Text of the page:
Once I finally acquired the flour, I discovered that making the tortillas is ridiculously easy. I started with half a cup of masa harina, and as per tips I found on the internet, I slowly added a little water, mixing it in to the flour with my hands until I had a dough that seemed to be a good consistency. Not too wet and not too dry. Then I separated the dough into small balls and rolled them out on my counter with a wood rolling pin. Many online instructions for this process will tell you to roll or press the dough (in a tortilla press) between two sheets of plastic to avoid sticking. But I was able to manage without the plastic. I just made sure to put some dry flour on the counter and my roller. When it did stick to the counter, I simply lifted the dough with a large spatula. I used my wide mouth stainless steel funnel to press out small taco size tortillas. I then cooked them over medium-high heat in my cast iron skillet, setting the dough on one side for about 20 seconds, then cooking for 1 minute on the other side, and back again to the first side for another minute. And that’s it. So simple. Tip: I found that placing the cooked tortillas in a covered container will keep them warm and help retain moisture until you’re ready to fill them.
For lunch I made fish tacos with leftover tilapia (from last night’s dinner), black beans, tomatoes, avocado, cilantro, lime and pepper. Oh my goodness, they were so delicious. As with so many projects that have resulted from the quest for package-free foods, I’m really pleased with the outcome. It led me to learn a lot more about corn and corn products, and a little more about the agricultural history of the crop. I also gained the unique satisfaction that comes with making my own foods from base ingredients, which is in part due to the superior freshness of homemade meals and the cost savings. And of course, I get the enjoyment of a delicious food without the plastic packaging I used to regularly send to the landfill.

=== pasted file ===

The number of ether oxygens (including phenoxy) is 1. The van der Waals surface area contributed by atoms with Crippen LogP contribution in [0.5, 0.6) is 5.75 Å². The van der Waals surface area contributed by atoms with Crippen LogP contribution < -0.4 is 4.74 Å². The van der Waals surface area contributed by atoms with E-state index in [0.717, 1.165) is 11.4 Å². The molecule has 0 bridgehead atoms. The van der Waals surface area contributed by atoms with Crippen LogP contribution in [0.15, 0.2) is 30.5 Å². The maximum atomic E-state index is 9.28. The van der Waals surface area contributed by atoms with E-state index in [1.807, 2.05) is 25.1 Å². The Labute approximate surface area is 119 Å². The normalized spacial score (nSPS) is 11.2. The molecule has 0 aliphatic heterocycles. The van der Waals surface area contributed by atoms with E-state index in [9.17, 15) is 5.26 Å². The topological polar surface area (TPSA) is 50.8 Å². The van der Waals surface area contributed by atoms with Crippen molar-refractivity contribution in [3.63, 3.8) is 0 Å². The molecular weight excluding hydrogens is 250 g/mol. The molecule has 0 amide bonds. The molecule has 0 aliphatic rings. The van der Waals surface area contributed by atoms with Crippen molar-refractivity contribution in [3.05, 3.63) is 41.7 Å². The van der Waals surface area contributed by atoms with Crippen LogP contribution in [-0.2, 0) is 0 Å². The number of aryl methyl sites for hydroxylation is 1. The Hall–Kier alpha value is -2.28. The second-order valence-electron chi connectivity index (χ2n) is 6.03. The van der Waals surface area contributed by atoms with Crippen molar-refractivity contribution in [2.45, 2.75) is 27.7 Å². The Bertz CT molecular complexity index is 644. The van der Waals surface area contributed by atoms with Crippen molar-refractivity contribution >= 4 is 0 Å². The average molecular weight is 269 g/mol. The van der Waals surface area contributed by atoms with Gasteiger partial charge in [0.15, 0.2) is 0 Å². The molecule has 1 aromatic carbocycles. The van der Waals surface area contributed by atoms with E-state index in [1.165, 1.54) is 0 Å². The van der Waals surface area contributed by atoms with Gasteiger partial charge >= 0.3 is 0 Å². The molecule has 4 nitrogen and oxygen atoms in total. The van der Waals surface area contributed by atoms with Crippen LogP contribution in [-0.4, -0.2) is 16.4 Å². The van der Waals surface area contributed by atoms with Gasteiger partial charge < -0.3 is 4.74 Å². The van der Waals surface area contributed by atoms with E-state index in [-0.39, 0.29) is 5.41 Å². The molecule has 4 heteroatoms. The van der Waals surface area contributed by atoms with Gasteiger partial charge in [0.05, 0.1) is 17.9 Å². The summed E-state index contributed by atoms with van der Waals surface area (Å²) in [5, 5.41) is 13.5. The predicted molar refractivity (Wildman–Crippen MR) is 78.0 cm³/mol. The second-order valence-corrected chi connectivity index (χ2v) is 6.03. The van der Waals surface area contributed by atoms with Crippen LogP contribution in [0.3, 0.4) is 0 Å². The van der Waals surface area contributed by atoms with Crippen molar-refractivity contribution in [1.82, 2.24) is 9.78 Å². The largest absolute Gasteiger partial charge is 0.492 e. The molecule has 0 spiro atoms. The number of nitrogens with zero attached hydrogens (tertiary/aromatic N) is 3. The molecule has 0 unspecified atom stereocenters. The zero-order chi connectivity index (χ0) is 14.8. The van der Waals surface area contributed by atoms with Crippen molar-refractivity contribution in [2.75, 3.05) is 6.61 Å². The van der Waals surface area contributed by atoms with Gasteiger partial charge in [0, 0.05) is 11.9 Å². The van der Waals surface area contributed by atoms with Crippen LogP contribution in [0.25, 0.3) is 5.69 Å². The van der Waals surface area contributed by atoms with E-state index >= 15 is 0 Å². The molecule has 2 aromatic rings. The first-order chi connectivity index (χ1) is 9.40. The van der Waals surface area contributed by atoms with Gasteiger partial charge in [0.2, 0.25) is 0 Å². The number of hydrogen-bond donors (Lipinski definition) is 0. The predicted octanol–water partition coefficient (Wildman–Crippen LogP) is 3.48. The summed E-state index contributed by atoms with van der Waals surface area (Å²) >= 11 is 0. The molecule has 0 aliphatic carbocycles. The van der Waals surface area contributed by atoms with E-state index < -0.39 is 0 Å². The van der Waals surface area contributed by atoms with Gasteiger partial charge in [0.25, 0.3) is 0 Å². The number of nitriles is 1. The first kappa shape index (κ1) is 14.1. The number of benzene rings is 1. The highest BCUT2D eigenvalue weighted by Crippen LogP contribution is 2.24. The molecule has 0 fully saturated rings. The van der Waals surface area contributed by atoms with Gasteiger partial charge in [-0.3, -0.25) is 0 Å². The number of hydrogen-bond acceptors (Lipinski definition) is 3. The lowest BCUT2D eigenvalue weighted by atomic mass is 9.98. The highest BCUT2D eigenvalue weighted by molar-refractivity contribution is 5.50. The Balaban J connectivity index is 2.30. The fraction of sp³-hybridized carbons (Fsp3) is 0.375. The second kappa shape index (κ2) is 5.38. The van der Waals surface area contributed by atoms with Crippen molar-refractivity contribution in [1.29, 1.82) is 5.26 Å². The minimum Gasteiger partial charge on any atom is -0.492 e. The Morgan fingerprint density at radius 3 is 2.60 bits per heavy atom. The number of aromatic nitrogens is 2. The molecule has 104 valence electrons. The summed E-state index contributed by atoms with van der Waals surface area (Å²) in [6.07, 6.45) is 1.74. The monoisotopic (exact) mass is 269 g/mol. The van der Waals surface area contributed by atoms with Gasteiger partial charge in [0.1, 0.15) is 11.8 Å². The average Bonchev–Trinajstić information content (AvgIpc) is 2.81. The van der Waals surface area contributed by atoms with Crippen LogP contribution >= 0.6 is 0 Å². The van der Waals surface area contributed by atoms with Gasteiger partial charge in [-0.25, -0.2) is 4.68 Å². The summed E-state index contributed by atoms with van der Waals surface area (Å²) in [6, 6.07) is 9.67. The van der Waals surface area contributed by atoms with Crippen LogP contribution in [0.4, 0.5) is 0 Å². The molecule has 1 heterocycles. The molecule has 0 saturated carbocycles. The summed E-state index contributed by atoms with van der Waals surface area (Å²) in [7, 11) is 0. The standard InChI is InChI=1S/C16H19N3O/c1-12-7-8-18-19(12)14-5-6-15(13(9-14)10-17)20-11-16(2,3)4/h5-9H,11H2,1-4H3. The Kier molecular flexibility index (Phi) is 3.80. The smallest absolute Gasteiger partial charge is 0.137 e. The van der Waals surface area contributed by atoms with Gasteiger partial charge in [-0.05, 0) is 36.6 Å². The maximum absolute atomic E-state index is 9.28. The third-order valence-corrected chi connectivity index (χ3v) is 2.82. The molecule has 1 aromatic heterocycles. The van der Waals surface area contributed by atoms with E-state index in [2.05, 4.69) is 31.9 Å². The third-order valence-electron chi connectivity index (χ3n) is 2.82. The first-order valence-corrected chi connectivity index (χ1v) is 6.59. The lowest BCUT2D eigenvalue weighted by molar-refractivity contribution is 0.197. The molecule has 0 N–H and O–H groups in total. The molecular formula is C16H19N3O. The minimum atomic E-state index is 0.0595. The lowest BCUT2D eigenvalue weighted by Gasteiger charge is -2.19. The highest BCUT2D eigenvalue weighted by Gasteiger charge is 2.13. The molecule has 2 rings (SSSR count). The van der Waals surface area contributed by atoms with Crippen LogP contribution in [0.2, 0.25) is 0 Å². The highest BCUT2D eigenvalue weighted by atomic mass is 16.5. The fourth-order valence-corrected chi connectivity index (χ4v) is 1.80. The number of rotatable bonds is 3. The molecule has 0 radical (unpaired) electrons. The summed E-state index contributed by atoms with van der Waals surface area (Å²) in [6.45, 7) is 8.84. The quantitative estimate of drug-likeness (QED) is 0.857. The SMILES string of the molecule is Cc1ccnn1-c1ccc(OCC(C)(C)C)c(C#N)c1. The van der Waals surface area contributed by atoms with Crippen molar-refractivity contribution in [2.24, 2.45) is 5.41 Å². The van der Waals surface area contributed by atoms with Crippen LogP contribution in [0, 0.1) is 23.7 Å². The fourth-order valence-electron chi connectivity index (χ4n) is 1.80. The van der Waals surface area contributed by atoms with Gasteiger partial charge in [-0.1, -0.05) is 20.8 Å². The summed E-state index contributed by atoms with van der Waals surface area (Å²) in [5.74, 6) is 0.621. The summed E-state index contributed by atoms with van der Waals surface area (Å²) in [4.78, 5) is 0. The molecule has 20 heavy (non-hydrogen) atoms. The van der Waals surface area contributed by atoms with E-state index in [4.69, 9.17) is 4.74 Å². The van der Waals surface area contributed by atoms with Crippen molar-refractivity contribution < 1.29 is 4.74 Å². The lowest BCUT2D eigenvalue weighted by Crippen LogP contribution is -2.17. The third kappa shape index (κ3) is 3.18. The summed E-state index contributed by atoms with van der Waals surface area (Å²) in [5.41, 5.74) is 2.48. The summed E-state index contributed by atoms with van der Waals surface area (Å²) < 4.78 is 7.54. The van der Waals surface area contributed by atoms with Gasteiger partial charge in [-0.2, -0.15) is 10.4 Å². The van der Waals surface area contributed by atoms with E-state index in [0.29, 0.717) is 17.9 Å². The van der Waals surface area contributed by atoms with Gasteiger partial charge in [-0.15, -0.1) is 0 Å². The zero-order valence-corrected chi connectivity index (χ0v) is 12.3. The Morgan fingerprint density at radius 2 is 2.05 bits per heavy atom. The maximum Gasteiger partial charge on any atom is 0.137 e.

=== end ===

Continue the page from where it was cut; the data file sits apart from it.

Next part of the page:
I know some pretty incredible people. A dear family friend recently gave this yarn to me. I think of her often on my journey toward Zero Waste, as her values and work have influenced me greatly. Pam is a renaissance woman who for as long as I’ve known her (about 14 years) has been interested in sustainability, health, and handmade processes. She spun these wool yarns herself. The gray yarn on the bottom is a worsted Shetland yarn she made with wool fibers from her friend’s sheep in Idaho. The warmer colored yarn on top is a woolen yarn she made from Polwarth sheep fibers she collected while living in Australia. I can’t wait to knit something from these beautifully crafted, oh-so-soft materials. She described the processing of both to me in an email.